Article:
I reading books, and I'm keeping a list of books here that have taught me something interesting or expanded my mind in some way. A lot of the books you'll find here will help you if you want to be more productive.

Tools of Titans

Tim Ferriss is a best-selling author and as he calls himself: a human guinea pig. The first book I read of his was The 4-Hour Work Week which really opened up my eyes about how there are other ways to make a living than just following the standard path of college and working 9 to 5. It also inspired me to quit my job and take a 1-year sabbatical when I had been working for 10 years.

This book is not a book that you would read from cover to cover. At least, I didn't do that, but that is because I used it as a reference to the podcast it's based upon.

In the podcast, Tim interviews famous people in the world of tech, sports, entertainment, health care and other interesting subjects. These interviews can take up to 3 hours and are one of my favorite things to listen to when I'm in my car on the way to work.

The only thing that always bothered me was that I couldn't write down stuff while I was driving so now with the book I can look up highlights and learnings from the interviews and even discover interviews to listen to that I might not have listened to before.

Deep Work

I work full-time as a software engineer, am a mother to a 3-year old boy and wife to a Capoeira and Brazilian Jiu-Jitsu teacher who runs his own gym and who relies on me to help him with administrative tasks.

Why am I telling you this? Well, besides those things I also like to learn new technologies and write tutorials and posts about them on this blog. I was looking for a way to get more done in the limited time I have while still being able to spend quality time with my family.

After reading Deep Work by Cal Newport, I'm convinced I have the found the answer.

Cal Newport is a writer and a professor of computer science and in the book he explains that to learn hard things quickly, you must focus intensely without distraction. That is easier said than done, as I have found in the past year when I was trying to cut back on my distracting habit of internet usage.

In the book, Cal gives you different strategies, rules and tips on how to integrate deep work into your life.


Most people see their work as just a job to make money so that they can enjoy their free time. However, we all have it in us to become a Master in what we do and actually enjoy the work we do.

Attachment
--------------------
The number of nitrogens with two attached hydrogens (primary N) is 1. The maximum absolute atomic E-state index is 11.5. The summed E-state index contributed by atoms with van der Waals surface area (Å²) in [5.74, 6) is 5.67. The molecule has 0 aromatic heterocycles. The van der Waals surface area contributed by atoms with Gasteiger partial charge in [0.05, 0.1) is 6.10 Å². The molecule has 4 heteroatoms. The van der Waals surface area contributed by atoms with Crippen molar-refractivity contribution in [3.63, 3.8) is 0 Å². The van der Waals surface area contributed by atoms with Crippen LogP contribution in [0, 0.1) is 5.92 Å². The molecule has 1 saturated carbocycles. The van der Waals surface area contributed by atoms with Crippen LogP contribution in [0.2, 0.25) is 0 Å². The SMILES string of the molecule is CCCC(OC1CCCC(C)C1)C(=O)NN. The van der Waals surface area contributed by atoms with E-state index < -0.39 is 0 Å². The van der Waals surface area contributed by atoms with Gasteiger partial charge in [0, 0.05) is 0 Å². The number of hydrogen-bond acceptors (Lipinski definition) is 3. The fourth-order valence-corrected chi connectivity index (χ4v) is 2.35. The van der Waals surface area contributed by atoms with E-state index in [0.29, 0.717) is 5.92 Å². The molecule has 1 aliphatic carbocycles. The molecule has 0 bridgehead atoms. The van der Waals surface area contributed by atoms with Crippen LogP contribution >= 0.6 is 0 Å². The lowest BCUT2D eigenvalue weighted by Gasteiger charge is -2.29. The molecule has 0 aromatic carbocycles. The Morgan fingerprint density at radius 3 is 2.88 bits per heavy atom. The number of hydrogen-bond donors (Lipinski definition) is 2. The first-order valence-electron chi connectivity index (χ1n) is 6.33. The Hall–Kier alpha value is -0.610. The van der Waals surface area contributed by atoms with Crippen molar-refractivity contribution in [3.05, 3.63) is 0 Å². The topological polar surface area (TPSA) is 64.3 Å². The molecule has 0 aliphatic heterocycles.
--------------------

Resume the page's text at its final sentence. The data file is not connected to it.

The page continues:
The book will guide you through the path to Mastery and uses biographies from well-known Masters (including Paul Graham, founder of Y Combinator) in different fields to teach you how to find your own way.

I would recommend this book to anyone who is just starting out in their career and anyone who feels like they are not really living up to their full potential.

Ready Player One

This one is one for the few fiction books I've enjoyed in 2015. It kept popping up everywhere, in posts I read and podcasts I listen to, so I read it and I loved it!

If you're a gamer and you're about my age (...) you'll definitely love all the references in it. I'm not that much of a gamer, but I still enjoyed reading this book.

The Obstacle Is The Way

If you have no idea what stoicism is (like I did before I read this book) and you struggle with all the problems you have in your life, this book is a very good read for you. It teaches you how to change your perception of the obstacles that you encounter in your life and how to overcome them.

The Lean Startup

I'd been reading a lot about MVP's and wanted to really dig into the background about this. This book is a very interesting read and gives you a framework to help you build a successful app.

I wrote a post about this book here.

Hooked: How to Build Habit-Forming Products

I learned a lot about user psychology and habit-design while reading this book. It's definitely a must-read for every developer who wants to build a successful mobile app.

I wrote a post about this book here.